Thursday, May 23, 2013

BookHungry May Selection: Gone Girl by Gillian Flynn

It's that time again.  Time when five twitter buds come together to read and review a book chosen by the circle.  This month we read Gone Girl by Gillian Flynn.

Description from Amazon:

On a warm summer morning in North Carthage, Missouri, it is Nick and Amy Dunne’s fifth wedding anniversary. Presents are being wrapped and reservations are being made when Nick’s clever and beautiful wife disappears from their rented McMansion on the Mississippi River. Husband-of-the-Year Nick isn’t doing himself any favors with cringe-worthy daydreams about the slope and shape of his wife’s head, but passages from Amy's diary reveal the alpha-girl perfectionist could have put anyone dangerously on edge. Under mounting pressure from the police and the media—as well as Amy’s fiercely doting parents—the town golden boy parades an endless series of lies, deceits, and inappropriate behavior. Nick is oddly evasive, and he’s definitely bitter—but is he really a killer? 

As the cops close in, every couple in town is soon wondering how well they know the one that they love. With his twin sister, Margo, at his side, Nick stands by his innocence. Trouble is, if Nick didn’t do it, where is that beautiful wife? And what was in that silvery gift box hidden in the back of her bedroom closet?

Sounds intriguing?  Right?  Yes, it does.  But in theory while this book made me think, I can't say I liked it.  Was the writing done well?  Yes.  Were the characters developed?  Yes.  So it may be a little difficult for me to adequately explain why I didn't love this story.

Oh, who am I kidding.  No it won't.

The first part of the book carry's us through the story of Amy and Nick.  How they meet and end up moving from New York City to a little town in Missouri.  In Nick's passages we are with him in the present.  In Amy's, we follow her through diary entries.  

I didn't like Nick.  I wanted to like Nick.  What I did like was the reference to The Sure Thing.   I could write paragraphs telling you about that.  Unfortunately, we're not here to discuss one of John Cusack's best flicks (in this humble girl's opinion).  No, we're here to talk about my feelings toward Gone Girl.  Can I just say in reference to The Sure Thing there is a scene where John Cusack's character is explaining why Nick is a really good name for a guy.

"Yeah, Nick. Nick’s a real name. Nick’s your buddy. Nick’s the kind of guy you can trust, the kind of guy you can drink a beer with, the kind of guy who doesn’t mind if you puke in his car, Nick!"

I think this sums of the main character in this book absolute.  Or at least the kind of guy Nick wants to be.  He is very aware of how he appears and works hard to portray certain feelings and emotions, or at least the ones he thinks people want to see.

Contrived and sneaky.

Speaking of feelings.  I had plenty reading this and they varied in intensity.  Times I sympathized with Nick.  Times I felt his pain, real or imagined.  But then we learn what that burner phone he carries is really for and just like that (snap) I was over Nick.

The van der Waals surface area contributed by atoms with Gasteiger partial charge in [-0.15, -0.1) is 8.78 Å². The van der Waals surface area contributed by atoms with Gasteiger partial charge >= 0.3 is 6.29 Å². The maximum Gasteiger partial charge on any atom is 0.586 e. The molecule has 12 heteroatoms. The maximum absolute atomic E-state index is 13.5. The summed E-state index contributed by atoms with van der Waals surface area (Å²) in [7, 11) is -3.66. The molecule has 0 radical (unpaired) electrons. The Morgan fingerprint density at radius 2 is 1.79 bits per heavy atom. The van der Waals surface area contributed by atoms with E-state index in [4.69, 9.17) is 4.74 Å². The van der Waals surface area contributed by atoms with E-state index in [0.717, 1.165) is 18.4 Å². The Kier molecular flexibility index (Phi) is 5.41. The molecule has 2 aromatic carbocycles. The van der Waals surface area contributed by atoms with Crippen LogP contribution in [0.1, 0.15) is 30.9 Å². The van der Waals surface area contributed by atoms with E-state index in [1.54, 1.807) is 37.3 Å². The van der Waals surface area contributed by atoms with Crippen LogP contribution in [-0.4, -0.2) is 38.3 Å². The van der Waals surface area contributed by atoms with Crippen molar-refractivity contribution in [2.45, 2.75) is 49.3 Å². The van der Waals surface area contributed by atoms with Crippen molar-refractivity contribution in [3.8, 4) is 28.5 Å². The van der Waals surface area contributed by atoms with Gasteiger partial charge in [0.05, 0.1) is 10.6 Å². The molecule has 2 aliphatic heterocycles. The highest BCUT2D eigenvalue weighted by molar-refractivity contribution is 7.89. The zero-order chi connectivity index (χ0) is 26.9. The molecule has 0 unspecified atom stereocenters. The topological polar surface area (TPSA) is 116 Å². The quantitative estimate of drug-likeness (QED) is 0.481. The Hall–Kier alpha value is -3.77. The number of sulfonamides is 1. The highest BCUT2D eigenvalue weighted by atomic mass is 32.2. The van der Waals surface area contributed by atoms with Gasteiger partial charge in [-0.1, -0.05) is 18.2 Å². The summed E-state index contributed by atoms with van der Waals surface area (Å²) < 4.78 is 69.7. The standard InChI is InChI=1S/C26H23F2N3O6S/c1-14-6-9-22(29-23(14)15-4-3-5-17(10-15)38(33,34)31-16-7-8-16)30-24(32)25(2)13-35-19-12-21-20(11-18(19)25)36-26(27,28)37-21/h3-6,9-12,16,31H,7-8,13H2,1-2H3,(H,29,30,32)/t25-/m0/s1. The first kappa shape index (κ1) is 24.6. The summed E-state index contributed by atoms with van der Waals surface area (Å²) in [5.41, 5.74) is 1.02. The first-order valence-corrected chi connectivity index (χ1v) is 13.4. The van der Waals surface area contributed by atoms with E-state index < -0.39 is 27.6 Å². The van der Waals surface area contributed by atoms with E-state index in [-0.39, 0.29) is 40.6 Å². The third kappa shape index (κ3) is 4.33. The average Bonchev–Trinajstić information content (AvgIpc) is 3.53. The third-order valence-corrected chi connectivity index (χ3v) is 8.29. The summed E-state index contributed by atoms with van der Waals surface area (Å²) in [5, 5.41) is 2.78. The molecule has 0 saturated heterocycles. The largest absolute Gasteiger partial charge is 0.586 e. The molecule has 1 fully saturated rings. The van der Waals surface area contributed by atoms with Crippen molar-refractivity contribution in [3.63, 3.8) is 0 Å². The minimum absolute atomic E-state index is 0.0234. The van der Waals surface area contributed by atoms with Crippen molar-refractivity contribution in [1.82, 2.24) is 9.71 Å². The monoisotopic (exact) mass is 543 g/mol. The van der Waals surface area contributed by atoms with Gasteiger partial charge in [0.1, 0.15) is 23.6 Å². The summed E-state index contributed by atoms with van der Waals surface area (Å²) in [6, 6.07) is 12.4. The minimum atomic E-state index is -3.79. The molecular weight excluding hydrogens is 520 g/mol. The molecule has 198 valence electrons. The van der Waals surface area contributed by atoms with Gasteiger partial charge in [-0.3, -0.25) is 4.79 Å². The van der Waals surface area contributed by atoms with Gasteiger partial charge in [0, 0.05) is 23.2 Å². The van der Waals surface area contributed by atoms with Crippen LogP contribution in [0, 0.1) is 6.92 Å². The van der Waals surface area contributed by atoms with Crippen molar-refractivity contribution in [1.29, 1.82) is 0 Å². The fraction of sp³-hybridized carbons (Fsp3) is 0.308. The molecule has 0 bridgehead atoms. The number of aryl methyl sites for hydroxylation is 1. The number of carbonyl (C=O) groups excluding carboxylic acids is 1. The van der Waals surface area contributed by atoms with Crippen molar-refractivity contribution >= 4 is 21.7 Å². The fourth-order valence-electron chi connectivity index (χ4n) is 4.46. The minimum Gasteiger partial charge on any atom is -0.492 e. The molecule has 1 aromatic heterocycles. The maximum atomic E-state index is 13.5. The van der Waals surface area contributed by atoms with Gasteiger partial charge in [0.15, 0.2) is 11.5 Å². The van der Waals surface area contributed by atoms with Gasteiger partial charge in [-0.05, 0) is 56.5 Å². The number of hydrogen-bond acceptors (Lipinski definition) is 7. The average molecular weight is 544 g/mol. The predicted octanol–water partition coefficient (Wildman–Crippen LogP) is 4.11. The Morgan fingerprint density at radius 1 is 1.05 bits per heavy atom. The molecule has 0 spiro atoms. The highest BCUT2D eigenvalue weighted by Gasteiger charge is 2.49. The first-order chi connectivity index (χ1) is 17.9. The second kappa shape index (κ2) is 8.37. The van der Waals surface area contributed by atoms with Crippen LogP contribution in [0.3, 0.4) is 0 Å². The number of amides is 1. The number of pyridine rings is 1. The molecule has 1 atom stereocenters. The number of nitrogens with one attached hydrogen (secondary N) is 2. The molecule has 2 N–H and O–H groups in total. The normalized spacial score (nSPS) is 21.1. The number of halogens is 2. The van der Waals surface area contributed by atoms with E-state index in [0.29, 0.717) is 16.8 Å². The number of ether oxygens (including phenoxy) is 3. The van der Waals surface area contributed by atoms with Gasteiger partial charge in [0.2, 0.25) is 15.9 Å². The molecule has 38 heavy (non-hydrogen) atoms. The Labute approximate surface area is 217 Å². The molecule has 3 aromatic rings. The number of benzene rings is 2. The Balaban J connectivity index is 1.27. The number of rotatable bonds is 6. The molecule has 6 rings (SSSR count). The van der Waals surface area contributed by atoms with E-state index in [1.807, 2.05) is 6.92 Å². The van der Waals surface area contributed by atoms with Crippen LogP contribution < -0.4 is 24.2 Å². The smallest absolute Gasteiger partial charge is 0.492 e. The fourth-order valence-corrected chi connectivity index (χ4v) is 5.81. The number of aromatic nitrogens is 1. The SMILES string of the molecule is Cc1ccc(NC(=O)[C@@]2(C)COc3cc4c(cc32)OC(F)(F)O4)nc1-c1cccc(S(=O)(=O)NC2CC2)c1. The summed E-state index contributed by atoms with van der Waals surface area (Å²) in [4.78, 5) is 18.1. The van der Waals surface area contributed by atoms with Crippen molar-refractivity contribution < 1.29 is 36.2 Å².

In the beginning I felt for Amy too.  Sympathy for her life and how she was raised.  The one thing Gillian Flynn did brilliantly was send my loyalties careening back and forth between the two characters. 

For a time.  

Then we hit part two and while the book moved much faster for me here, this is where it also went off the rails.  I felt my dislike bloom and grow for these two needy crackpots.  And crackpots they were.  Both of them.

This is a "thriller" so I don't want to give anything away.  The story was well written, but at the end I just didn't have any emotional investment in either Nick or Amy.  And don't even get me started on the ending.  The last sentence rings true for these two, but I would have preferred something more in keeping with the story.  

Don't take my word for it.  Read it.   Come back and tell me what you think.  Because this story will make you think.  And think and think.  Even now, a week later, I'm still cringing and a little repulsed and extremely glad these two are fictional or at least I hope they are.  

To be fair, I think it takes a talented writer to create characters that you don't or can't like and write a story that is cringe worthy while still leaving you on the edge of your seat.  Don't worry, if you don't want to read it, I heard they're making a movie out of it.

Have you read it?  What did you think?  Tell me.


Linda G. said...

No thanks. I'll take your word for it. ;)

Frankly, there isn't enough time in my day to spend with the characters I really do like. I'd rather not squander it on unlikeable characters.

Karla Nellenbach said...

I think it's interesting that you liked the first part over the rest and for the reasons I preferred the second and third parts over the first. I didn't truly connect with the characters until we actually got to see the "real" Amy. THAT'S when I couldn't put it down. Before that? eh. I could take it or leave it.

abby mumford said...

i totally agree with karla and you. i liked the first part, but it scared me because it seemed too obvious, too perfect, too TV show and then when part two rolled around, it scared me even more when we got to know the characters more in depth.

as i said during our call, i HATED the characters, but i LOVED this book and i'm sticking by that statement.

Patty Blount said...

I kind of liked the way Gillian Flynn f*cked with readers.... You think you got Nick and Amy pegged and then, you hit Part 2 and go WHAT?

Anonymous said...

Like you, my sympathies ping ponged between Nick and Amy in the beginning as well. Neither one of them was very likable yet there was something in each of them I could connect with which is scary, so I'm just going to chalk it up to my background in counseling. I "relate" from a counselor's POV. Yep, that. ;-)